Consistent with the slightly longer time until fixation, genetic diversity is slightly increased compared to neutrality around a selected site, in opposite fashion to classical selective sweeps (Figure 3). Hence, even classical statistics to detect positive selection such as Tajima’s *D* show opposite patterns for slow and classical selective sweeps. We used a hypothetical distribution of dominance and selective effects to estimate the fraction of fixation events due to either slow or classical selective sweeps (Figure S11). We assumed the distribution of selective effects (DFE) estimate in Racimo and Schraiber (2014) and explored a truncated normal distribution for dominance effects, by excluding overdominance and underdominance cases. When the variance of the latter is high, this converges on a uniform distribution, and the fraction of fixation events due to slow sweeps/selective strolls is ∼1/2 (Figure S11E). This fraction decreases rapidly as dominant mutations are rarer. Since the DFE is estimated for mostly deleterious mutations, we also conservatively take into consideration the possibility that the distribution of selection coefficients is much more skewed toward stronger effects for positive selection. Hence we considered exponential DFE with mean 5 and 10 times higher than in Racimo *et al.* (2014). In these cases the fraction of fixation events due to slow sweeps/selective strolls is lower, when *h* is uniformly distributed about and respectively (Figure S11F).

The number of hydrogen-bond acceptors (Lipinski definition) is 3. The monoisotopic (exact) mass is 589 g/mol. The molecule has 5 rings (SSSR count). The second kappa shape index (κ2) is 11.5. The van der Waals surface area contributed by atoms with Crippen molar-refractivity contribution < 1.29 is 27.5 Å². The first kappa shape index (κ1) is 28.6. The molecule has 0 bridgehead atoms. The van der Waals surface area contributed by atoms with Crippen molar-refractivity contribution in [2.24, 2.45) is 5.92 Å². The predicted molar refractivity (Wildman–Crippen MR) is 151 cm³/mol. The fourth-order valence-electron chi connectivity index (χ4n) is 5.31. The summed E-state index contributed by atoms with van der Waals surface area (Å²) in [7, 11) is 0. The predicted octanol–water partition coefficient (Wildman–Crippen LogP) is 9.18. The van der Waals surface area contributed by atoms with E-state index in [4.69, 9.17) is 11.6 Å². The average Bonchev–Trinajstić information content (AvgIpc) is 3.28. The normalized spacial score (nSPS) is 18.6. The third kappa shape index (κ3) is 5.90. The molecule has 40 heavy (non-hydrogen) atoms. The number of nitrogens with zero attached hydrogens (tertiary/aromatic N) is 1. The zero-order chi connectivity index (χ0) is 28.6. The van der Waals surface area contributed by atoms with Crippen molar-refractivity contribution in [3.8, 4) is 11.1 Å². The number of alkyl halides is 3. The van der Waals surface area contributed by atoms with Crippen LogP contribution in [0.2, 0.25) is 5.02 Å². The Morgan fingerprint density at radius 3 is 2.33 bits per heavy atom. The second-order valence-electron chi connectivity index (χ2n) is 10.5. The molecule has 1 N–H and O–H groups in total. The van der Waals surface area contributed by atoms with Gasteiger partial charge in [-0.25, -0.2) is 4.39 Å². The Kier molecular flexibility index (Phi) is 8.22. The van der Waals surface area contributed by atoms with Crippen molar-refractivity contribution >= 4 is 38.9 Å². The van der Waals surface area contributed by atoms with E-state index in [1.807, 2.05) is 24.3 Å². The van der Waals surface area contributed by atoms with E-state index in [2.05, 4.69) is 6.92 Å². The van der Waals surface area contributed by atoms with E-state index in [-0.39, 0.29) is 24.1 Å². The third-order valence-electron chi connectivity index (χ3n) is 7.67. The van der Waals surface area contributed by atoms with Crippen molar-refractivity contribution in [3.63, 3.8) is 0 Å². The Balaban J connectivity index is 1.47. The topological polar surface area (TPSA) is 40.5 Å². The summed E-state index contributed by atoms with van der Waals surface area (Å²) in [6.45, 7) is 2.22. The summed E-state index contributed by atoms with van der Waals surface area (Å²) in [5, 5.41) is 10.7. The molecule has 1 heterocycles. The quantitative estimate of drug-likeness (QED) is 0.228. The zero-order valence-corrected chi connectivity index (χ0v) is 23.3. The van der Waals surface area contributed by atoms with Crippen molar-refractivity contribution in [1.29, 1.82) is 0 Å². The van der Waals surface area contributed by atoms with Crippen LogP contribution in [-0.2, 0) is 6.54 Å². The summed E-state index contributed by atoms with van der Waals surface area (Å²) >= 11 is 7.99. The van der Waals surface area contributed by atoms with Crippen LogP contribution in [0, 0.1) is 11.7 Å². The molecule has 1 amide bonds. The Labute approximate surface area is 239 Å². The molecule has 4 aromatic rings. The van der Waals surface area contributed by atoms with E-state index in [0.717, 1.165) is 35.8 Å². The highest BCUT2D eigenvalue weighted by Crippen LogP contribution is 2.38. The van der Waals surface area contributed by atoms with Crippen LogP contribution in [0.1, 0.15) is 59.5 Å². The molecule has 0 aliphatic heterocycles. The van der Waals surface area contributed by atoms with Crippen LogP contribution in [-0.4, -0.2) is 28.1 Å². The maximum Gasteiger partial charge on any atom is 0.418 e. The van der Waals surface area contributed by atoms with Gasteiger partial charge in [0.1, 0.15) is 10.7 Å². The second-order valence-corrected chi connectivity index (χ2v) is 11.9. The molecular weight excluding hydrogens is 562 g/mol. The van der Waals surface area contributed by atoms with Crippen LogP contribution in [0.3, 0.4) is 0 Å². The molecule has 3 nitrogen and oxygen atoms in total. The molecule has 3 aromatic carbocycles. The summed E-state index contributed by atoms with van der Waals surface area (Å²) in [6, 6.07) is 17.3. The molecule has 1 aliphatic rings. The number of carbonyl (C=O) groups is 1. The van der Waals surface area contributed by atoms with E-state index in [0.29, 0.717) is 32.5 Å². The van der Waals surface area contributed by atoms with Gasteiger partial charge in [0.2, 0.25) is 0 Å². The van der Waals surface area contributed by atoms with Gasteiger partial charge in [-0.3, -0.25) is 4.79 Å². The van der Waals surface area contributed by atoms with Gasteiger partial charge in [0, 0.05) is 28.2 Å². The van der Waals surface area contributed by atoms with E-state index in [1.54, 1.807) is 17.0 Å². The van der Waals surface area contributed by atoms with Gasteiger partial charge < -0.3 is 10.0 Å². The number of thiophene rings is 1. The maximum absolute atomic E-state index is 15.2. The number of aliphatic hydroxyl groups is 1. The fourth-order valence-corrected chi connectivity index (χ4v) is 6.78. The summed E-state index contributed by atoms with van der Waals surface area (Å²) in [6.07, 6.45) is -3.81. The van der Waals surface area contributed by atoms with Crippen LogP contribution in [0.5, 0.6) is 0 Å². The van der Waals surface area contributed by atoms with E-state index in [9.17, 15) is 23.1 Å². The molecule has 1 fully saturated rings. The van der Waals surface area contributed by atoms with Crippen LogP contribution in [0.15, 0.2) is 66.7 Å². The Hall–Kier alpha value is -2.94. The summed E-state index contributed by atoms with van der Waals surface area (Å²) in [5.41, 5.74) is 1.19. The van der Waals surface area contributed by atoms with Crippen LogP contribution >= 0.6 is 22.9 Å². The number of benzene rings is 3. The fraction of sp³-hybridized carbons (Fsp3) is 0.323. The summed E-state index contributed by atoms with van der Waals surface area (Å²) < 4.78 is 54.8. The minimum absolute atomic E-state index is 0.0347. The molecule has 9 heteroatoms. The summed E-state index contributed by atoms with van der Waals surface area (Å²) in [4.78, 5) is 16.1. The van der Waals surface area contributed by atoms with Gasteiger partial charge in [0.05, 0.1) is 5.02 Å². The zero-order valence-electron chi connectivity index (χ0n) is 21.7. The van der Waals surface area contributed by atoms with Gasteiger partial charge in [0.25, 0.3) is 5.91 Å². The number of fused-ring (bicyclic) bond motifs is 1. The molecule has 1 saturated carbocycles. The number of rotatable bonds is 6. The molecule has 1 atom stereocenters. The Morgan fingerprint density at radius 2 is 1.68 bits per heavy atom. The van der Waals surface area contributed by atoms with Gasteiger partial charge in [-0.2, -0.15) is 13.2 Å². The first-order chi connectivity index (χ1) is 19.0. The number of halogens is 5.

### Recessive weakly deleterious alleles persist in a population slightly longer than neutral ones